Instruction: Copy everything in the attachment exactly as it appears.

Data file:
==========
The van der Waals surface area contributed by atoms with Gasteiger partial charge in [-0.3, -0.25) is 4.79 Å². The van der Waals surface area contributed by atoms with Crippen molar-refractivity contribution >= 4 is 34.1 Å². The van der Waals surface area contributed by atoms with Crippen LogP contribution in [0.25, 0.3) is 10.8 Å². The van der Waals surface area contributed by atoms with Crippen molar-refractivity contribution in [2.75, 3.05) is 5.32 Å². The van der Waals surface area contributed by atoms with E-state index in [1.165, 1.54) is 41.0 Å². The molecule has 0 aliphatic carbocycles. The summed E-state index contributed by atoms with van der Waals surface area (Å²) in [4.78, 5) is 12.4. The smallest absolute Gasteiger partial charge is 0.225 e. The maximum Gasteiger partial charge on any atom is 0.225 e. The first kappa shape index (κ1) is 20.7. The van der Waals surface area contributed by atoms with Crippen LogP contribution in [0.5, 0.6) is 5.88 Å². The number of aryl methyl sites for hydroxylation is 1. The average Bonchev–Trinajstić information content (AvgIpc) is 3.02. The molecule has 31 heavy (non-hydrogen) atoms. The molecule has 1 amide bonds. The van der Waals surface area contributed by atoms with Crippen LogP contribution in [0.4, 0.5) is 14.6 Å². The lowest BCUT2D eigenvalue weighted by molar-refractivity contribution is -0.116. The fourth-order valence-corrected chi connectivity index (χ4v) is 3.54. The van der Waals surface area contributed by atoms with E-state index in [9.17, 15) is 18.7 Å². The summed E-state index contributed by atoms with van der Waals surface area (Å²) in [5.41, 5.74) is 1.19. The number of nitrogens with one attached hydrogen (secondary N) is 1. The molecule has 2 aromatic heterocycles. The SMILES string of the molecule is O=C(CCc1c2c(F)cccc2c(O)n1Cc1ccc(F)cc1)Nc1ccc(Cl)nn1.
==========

The van der Waals surface area contributed by atoms with Gasteiger partial charge in [-0.3, -0.25) is 4.79 Å². The van der Waals surface area contributed by atoms with Crippen molar-refractivity contribution >= 4 is 34.1 Å². The van der Waals surface area contributed by atoms with Crippen LogP contribution in [0.25, 0.3) is 10.8 Å². The van der Waals surface area contributed by atoms with Crippen molar-refractivity contribution in [2.75, 3.05) is 5.32 Å². The van der Waals surface area contributed by atoms with E-state index in [1.165, 1.54) is 41.0 Å². The molecule has 0 aliphatic carbocycles. The summed E-state index contributed by atoms with van der Waals surface area (Å²) in [4.78, 5) is 12.4. The smallest absolute Gasteiger partial charge is 0.225 e. The maximum Gasteiger partial charge on any atom is 0.225 e. The first kappa shape index (κ1) is 20.7. The van der Waals surface area contributed by atoms with Crippen LogP contribution in [0.5, 0.6) is 5.88 Å². The number of aryl methyl sites for hydroxylation is 1. The average Bonchev–Trinajstić information content (AvgIpc) is 3.02. The molecule has 31 heavy (non-hydrogen) atoms. The molecule has 1 amide bonds. The van der Waals surface area contributed by atoms with Crippen LogP contribution in [0.4, 0.5) is 14.6 Å². The lowest BCUT2D eigenvalue weighted by molar-refractivity contribution is -0.116. The fourth-order valence-corrected chi connectivity index (χ4v) is 3.54. The van der Waals surface area contributed by atoms with E-state index in [9.17, 15) is 18.7 Å². The summed E-state index contributed by atoms with van der Waals surface area (Å²) in [5.41, 5.74) is 1.19. The number of nitrogens with one attached hydrogen (secondary N) is 1. The molecule has 2 aromatic heterocycles. The SMILES string of the molecule is O=C(CCc1c2c(F)cccc2c(O)n1Cc1ccc(F)cc1)Nc1ccc(Cl)nn1.